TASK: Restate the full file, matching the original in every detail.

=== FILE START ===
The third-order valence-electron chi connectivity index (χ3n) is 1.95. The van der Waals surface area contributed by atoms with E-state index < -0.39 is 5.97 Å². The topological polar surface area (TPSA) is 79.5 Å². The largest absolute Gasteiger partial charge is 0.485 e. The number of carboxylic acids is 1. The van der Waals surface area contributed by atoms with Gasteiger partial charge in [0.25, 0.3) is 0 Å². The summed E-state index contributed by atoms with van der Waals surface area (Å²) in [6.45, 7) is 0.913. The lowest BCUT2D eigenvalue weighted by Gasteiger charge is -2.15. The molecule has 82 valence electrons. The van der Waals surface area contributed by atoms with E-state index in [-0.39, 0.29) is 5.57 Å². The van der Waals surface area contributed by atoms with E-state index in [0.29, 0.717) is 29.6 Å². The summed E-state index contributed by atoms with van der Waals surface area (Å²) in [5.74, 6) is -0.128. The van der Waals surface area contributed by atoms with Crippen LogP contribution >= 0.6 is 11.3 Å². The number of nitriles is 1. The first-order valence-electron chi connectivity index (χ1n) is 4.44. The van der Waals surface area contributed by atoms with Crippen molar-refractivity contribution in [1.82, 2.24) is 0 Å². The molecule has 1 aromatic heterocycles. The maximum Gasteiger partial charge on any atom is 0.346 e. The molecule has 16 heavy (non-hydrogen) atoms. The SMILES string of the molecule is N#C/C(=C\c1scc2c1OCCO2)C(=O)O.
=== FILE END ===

The third-order valence-electron chi connectivity index (χ3n) is 1.95. The van der Waals surface area contributed by atoms with E-state index < -0.39 is 5.97 Å². The topological polar surface area (TPSA) is 79.5 Å². The largest absolute Gasteiger partial charge is 0.485 e. The number of carboxylic acids is 1. The van der Waals surface area contributed by atoms with Gasteiger partial charge in [0.25, 0.3) is 0 Å². The summed E-state index contributed by atoms with van der Waals surface area (Å²) in [6.45, 7) is 0.913. The lowest BCUT2D eigenvalue weighted by Gasteiger charge is -2.15. The molecule has 82 valence electrons. The van der Waals surface area contributed by atoms with E-state index in [-0.39, 0.29) is 5.57 Å². The van der Waals surface area contributed by atoms with E-state index in [0.29, 0.717) is 29.6 Å². The summed E-state index contributed by atoms with van der Waals surface area (Å²) in [5.74, 6) is -0.128. The van der Waals surface area contributed by atoms with Crippen LogP contribution >= 0.6 is 11.3 Å². The number of nitriles is 1. The first-order valence-electron chi connectivity index (χ1n) is 4.44. The van der Waals surface area contributed by atoms with Crippen molar-refractivity contribution in [1.82, 2.24) is 0 Å². The molecule has 1 aromatic heterocycles. The maximum Gasteiger partial charge on any atom is 0.346 e. The molecule has 16 heavy (non-hydrogen) atoms. The SMILES string of the molecule is N#C/C(=C\c1scc2c1OCCO2)C(=O)O.